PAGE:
The Dynamics of P300 During Dual-Task Performanc

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This chapter discusses the dynamics of p300 during dual-task performance. When a subject is presented with two stimuli in a Bernoulli sequence and is instructed to count one of the stimuli, a P300 component will be elicited. The amplitude of the P300 will be inversely proportional to the subjective probability of the stimulus. If, however, the same Bernoulli series is presented and the subject is instructed to ignore the stimuli while performing some other task (e.g., solving a crossword puzzle), no P300 is elicited by either of the stimuli, regardless of their probabilities. This observation is consistent with the generally accepted proposition that the amplitude of P300 depends, in part, on the task relevance of the eliciting stimuli. It appears, then, that the subject must in some way “attend” to the stimuli for P300 to be elicited. Attention, however, need not be invested entirely in one task, to the exclusion of all others. Several theories suggest that “attention” should be viewed as a resource of limited supply, various quantities of that can be allocated to different information-processing activities.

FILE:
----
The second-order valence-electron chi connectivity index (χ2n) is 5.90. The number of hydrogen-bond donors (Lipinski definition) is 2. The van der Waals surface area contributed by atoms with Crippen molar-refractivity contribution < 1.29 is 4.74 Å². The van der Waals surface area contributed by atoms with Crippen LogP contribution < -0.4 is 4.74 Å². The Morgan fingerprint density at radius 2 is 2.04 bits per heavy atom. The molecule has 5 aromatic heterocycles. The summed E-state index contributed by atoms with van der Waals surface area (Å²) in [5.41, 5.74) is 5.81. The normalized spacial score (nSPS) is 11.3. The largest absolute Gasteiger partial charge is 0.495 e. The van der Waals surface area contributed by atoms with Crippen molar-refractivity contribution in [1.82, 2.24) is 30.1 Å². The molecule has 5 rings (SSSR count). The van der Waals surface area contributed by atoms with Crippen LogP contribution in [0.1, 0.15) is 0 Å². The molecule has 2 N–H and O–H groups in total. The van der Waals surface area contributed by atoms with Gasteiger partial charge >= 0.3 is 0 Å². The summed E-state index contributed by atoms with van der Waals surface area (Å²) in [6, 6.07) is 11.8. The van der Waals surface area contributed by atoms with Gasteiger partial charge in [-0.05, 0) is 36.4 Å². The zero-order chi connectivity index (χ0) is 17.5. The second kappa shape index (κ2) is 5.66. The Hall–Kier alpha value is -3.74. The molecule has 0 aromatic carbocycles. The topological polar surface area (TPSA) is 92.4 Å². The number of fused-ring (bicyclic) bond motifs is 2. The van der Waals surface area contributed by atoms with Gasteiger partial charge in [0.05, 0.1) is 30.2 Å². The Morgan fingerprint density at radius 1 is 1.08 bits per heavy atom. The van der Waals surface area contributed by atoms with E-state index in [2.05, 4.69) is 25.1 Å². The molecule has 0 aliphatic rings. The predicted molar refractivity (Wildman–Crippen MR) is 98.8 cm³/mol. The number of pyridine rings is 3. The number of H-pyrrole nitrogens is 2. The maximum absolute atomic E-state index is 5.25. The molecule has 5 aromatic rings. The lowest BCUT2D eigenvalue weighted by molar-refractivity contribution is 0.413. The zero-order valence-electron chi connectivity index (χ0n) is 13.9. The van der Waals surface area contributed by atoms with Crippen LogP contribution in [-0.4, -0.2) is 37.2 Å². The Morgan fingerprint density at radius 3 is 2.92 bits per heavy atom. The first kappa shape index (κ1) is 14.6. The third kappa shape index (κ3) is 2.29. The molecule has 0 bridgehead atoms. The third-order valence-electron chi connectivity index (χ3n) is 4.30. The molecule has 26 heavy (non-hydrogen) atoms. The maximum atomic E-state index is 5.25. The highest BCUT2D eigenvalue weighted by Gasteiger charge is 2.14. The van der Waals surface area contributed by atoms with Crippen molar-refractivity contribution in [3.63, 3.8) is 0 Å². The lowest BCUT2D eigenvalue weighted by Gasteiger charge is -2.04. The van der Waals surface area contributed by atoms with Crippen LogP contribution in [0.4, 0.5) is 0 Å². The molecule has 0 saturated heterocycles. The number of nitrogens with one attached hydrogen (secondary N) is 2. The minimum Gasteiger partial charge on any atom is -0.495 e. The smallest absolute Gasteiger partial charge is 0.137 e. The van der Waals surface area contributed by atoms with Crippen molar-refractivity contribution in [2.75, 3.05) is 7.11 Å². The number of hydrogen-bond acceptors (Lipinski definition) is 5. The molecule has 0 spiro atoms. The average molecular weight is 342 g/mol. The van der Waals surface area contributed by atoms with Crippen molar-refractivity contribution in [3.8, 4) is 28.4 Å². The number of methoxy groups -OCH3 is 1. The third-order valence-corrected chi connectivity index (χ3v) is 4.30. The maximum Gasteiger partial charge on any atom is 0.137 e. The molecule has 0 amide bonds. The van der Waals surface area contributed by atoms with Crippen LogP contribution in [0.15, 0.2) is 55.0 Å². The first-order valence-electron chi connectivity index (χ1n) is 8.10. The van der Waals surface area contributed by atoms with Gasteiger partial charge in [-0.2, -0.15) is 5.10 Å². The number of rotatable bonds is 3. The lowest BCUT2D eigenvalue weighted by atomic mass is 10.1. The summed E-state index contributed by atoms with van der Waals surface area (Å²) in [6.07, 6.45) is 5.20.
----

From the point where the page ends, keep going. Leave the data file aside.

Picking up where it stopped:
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The Dynamics of P300 during Dual-Task Performance, in H. H. Kornhuber & L. Deecke (Eds.), Motivation, Motor and Sensory Processes of the Brain: Electrical Potentials, Behavior and Clinical Use: Progress in Brain Research, Elsevier, p. 416-421